Oxygen, a simple molecule surrounding us in daily life, is becoming a mainstream treatment following radiation therapy. Patients who have undergone radiation therapy can experience benefits of breathing 100% oxygen at pressures greater than atmospheric. This treatment is known as hyperbaric oxygen and is indicated to treat a handful of existing disease conditions.
“Radiation therapy does a very good thing–it kills cancer cells. But it also damages the tiny blood vessels that feed the cells,” said Dr. Farris Gulli, medical director at the Hyperbaric Medicine Center at the Beaumont Health System in Michigan, in a news report. “About five to fifteen percent of cancer patients can experience chronic complications from radiation therapy.”
Dr. Gulli can treat up to twelve patients at a time with the hyperbaric chamber. More than 1,800 hospitals nationwide offer hyperbaric oxygen therapy, and another 500 non-hospital based programs offer treatment.
The use of hyperbaric oxygen has shifted from treating “the bends” in scuba divers to treating damaged cells and tissues following radiation therapy. “Hyperbaric medicine is an incredibly powerful tool,” explained Dr. Jeffrey Niezgoda, President of the American College of Hyperbaric Medicine. “It can be as helpful and therapeutic as a surgical scalpel in the right patient for the right indication. We’re seeing a risk in specialized wound and hyperbaric centers across the United States.
For example, bladder cancer survivors can often experience bladder problems as a result of high doses of radiation to the pelvis. “In these cases, the lining of the bladder becomes damaged because of the lack of blood flow,” said Dr. Gulli. “The damage can lead to blood in the urine which could require blood transfusions. But with hyperbaric oxygen therapy, we grow new capillaries and the bleeding stops in a significant portion of or patients.”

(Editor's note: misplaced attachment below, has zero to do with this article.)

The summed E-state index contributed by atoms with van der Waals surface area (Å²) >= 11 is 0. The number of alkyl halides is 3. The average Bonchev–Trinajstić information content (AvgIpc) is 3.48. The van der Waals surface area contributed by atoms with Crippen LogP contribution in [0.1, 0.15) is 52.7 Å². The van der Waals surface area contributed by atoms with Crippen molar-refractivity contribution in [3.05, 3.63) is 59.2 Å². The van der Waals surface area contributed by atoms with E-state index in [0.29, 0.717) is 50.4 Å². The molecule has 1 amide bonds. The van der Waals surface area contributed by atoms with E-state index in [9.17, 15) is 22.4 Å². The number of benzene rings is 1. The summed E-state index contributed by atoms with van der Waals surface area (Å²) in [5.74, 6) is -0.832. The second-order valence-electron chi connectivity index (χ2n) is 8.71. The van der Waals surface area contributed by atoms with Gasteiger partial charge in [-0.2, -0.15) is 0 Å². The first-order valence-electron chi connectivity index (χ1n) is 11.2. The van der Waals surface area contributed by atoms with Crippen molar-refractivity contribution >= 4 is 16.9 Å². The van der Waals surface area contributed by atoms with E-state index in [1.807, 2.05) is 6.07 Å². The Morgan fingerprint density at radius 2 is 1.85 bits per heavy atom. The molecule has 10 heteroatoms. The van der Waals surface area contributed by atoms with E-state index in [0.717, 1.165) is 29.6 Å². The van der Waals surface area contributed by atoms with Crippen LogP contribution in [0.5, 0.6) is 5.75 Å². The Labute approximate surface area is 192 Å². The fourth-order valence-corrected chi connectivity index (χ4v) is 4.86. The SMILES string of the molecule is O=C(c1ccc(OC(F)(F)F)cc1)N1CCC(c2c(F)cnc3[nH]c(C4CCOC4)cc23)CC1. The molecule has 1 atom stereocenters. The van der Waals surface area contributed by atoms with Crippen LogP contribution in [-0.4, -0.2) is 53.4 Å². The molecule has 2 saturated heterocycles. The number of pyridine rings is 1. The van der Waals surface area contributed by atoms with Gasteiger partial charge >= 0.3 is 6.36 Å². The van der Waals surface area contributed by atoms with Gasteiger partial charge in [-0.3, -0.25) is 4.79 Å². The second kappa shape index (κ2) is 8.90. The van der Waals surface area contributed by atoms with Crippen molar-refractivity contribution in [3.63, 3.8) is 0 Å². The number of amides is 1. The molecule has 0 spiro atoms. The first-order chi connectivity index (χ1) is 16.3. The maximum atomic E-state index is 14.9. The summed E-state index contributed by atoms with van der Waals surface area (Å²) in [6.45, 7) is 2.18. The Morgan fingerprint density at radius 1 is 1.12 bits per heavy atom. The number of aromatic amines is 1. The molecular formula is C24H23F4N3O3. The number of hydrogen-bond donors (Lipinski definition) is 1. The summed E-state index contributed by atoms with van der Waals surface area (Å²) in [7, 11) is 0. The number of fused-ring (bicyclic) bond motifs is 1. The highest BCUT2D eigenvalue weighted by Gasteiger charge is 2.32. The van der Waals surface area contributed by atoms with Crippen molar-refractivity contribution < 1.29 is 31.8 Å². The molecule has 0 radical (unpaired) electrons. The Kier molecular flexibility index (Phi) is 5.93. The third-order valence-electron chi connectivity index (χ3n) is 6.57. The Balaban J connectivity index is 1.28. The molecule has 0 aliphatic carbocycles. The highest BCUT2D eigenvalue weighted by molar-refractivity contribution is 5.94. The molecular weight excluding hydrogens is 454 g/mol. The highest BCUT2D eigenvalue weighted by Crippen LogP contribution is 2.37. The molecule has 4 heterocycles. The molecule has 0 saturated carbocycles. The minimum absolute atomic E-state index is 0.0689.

Breast cancer survivors and survivors of head and neck cancers are also within the population who have conditions approved to be addressed by hyperbaric oxygen therapy. Thirteen conditions are approved, but some individuals believe hyperbaric oxygen therapy is a cure-all. However, according to Dr. Timothy Manoni, medical director of the Wound Care and Hyperbaric Center at Stamford Hospital in Connecticut “Hyperbaric oxygen therapy is not the magic bullet.”
Indeed, Parkinson’s disease, Alzheimer’s disease, and many other conditions have not been explored in great depth to identify benefits or risks of treatment. Off-label uses are frowned upon by the Food and Drug Administration, and off-label users and administers must be cautious in their use of the equipment.